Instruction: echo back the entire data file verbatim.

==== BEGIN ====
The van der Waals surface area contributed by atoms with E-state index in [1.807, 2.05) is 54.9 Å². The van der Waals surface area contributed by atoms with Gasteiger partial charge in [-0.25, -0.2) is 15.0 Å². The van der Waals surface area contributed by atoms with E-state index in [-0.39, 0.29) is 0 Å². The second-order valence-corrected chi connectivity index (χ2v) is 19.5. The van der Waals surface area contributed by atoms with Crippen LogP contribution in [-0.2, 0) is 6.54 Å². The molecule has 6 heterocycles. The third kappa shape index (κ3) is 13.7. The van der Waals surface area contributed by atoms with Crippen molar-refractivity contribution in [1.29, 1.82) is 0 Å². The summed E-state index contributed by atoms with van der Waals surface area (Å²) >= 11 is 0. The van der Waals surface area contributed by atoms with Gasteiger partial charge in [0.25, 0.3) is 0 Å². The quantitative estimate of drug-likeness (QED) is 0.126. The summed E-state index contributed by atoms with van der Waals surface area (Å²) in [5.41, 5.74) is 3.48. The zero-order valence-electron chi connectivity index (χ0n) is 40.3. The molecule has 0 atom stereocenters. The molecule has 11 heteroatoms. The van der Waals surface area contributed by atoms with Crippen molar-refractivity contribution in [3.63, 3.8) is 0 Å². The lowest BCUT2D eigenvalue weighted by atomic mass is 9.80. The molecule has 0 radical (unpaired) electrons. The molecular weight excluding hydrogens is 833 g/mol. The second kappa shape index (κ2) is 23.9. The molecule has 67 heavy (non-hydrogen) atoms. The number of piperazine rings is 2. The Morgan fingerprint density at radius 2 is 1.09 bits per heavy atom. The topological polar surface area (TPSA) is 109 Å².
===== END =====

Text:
The van der Waals surface area contributed by atoms with E-state index in [1.807, 2.05) is 54.9 Å². The van der Waals surface area contributed by atoms with Gasteiger partial charge in [-0.25, -0.2) is 15.0 Å². The van der Waals surface area contributed by atoms with E-state index in [-0.39, 0.29) is 0 Å². The second-order valence-corrected chi connectivity index (χ2v) is 19.5. The van der Waals surface area contributed by atoms with Crippen LogP contribution in [-0.2, 0) is 6.54 Å². The molecule has 6 heterocycles. The third kappa shape index (κ3) is 13.7. The van der Waals surface area contributed by atoms with Crippen molar-refractivity contribution in [1.29, 1.82) is 0 Å². The summed E-state index contributed by atoms with van der Waals surface area (Å²) >= 11 is 0. The van der Waals surface area contributed by atoms with Gasteiger partial charge in [0.25, 0.3) is 0 Å². The quantitative estimate of drug-likeness (QED) is 0.126. The summed E-state index contributed by atoms with van der Waals surface area (Å²) in [5.41, 5.74) is 3.48. The zero-order valence-electron chi connectivity index (χ0n) is 40.3. The molecule has 0 atom stereocenters. The molecule has 11 heteroatoms. The van der Waals surface area contributed by atoms with Crippen molar-refractivity contribution in [3.63, 3.8) is 0 Å². The lowest BCUT2D eigenvalue weighted by atomic mass is 9.80. The molecule has 0 radical (unpaired) electrons. The molecular weight excluding hydrogens is 833 g/mol. The second kappa shape index (κ2) is 23.9. The molecule has 67 heavy (non-hydrogen) atoms. The number of piperazine rings is 2. The Morgan fingerprint density at radius 2 is 1.09 bits per heavy atom. The topological polar surface area (TPSA) is 109 Å².